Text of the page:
Dolley Madison popularized the first ladyship by engaging in efforts to assist orphans and women, by dressing in elegant fashions and attracting newspaper coverage, and by risking her life to save iconic treasures during the War of 1812. Madison set the standard for the ladyship and her actions were the model for nearly every first lady until Eleanor Roosevelt in the 1930s. [8] Roosevelt traveled widely and spoke to many groups, often voicing personal opinions to the left of the president's. She authored a weekly newspaper column and hosted a radio show. [11] Jacqueline Kennedy led an effort to redecorate and restore the White House. [12]

First ladies (from left to right) Rosalynn Carter, Sen. Hillary Clinton, Barbara Bush and first lady Laura Bush at the opening of the Clinton Presidential Center in 2004 Four first ladies.jpg
First ladies (from left to right) Rosalynn Carter, Sen. Hillary Clinton, Barbara Bush and first lady Laura Bush at the opening of the Clinton Presidential Center in 2004

Many first ladies became significant fashion trendsetters. [8] Some have exercised a degree of political influence by virtue of being an important adviser to the president. [8]

Over the course of the 20th century, it became increasingly common for first ladies to select specific causes to promote, usually ones that are not politically divisive. It is common for the first lady to hire a staff to support these activities. Lady Bird Johnson pioneered environmental protection and beautification. [13] Pat Nixon encouraged volunteerism and traveled extensively abroad; Betty Ford supported women's rights; Rosalynn Carter aided those with mental disabilities; Nancy Reagan founded the Just Say No drug awareness campaign; Barbara Bush promoted literacy; Hillary Clinton sought to reform the healthcare system in the U.S.; Laura Bush supported women's rights groups, and encouraged childhood literacy. [8] Michelle Obama became identified with supporting military families and tackling childhood obesity; [14] and Melania Trump used her position to help children, including prevention of cyberbullying and support for those whose lives are affected by drugs. [15]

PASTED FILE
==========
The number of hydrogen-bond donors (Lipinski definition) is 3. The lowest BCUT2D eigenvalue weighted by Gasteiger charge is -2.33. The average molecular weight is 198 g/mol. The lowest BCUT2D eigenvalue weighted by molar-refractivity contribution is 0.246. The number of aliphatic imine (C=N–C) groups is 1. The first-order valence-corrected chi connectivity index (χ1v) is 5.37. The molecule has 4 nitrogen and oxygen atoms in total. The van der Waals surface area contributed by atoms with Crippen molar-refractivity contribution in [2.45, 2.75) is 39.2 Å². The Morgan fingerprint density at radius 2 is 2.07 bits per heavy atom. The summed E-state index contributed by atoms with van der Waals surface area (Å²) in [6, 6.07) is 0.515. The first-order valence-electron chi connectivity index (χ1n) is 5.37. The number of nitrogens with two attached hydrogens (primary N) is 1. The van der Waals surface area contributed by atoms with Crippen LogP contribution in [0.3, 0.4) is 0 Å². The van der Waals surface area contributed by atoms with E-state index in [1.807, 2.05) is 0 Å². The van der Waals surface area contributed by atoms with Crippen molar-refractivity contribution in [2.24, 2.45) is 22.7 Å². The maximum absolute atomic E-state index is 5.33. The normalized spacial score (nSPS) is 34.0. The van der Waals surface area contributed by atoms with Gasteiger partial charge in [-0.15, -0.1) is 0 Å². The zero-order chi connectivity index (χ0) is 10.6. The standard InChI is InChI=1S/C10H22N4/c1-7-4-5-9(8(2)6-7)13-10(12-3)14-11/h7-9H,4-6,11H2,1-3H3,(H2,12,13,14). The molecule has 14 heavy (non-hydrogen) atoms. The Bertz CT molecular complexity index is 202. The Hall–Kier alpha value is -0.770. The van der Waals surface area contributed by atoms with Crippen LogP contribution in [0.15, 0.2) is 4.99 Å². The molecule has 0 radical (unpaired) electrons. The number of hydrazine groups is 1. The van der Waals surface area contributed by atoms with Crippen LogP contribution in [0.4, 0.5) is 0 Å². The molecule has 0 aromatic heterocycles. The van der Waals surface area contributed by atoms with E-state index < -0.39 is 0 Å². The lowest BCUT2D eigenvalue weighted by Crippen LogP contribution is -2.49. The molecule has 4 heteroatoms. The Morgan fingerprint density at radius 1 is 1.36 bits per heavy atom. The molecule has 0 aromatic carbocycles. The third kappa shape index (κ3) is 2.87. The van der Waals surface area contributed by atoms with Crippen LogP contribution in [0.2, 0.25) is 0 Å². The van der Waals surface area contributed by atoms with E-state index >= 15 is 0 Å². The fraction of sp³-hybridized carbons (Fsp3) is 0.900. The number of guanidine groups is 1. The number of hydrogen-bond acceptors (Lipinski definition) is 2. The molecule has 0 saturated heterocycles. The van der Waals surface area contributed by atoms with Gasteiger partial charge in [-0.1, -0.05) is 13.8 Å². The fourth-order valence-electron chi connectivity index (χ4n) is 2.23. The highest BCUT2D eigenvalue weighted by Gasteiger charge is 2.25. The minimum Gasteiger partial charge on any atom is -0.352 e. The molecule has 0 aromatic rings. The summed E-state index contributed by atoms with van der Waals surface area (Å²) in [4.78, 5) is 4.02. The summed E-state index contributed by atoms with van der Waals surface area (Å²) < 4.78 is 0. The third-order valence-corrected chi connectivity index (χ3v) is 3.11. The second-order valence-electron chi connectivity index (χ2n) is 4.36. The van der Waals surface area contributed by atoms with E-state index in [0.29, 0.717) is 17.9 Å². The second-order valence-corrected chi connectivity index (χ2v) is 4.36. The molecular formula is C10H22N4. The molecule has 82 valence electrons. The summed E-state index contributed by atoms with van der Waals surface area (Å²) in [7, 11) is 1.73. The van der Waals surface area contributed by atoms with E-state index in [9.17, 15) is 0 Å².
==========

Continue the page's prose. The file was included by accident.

Since 1964, the incumbent and all living former first ladies are honorary members of the board of trustees of the National Cultural Center, the John F. Kennedy Center for the Performing Arts. [16]

Near the end of her husband's presidency, Clinton became the first first lady to seek political office, when she ran for United States Senate. During the campaign, her daughter Chelsea took over much of the first lady's role. Victorious, Clinton served as junior senator from New York from 2001 to 2009, when she resigned to become President Obama's secretary of state. Later, she was the Democratic Party nominee for president in the 2016 election, but lost to Donald Trump.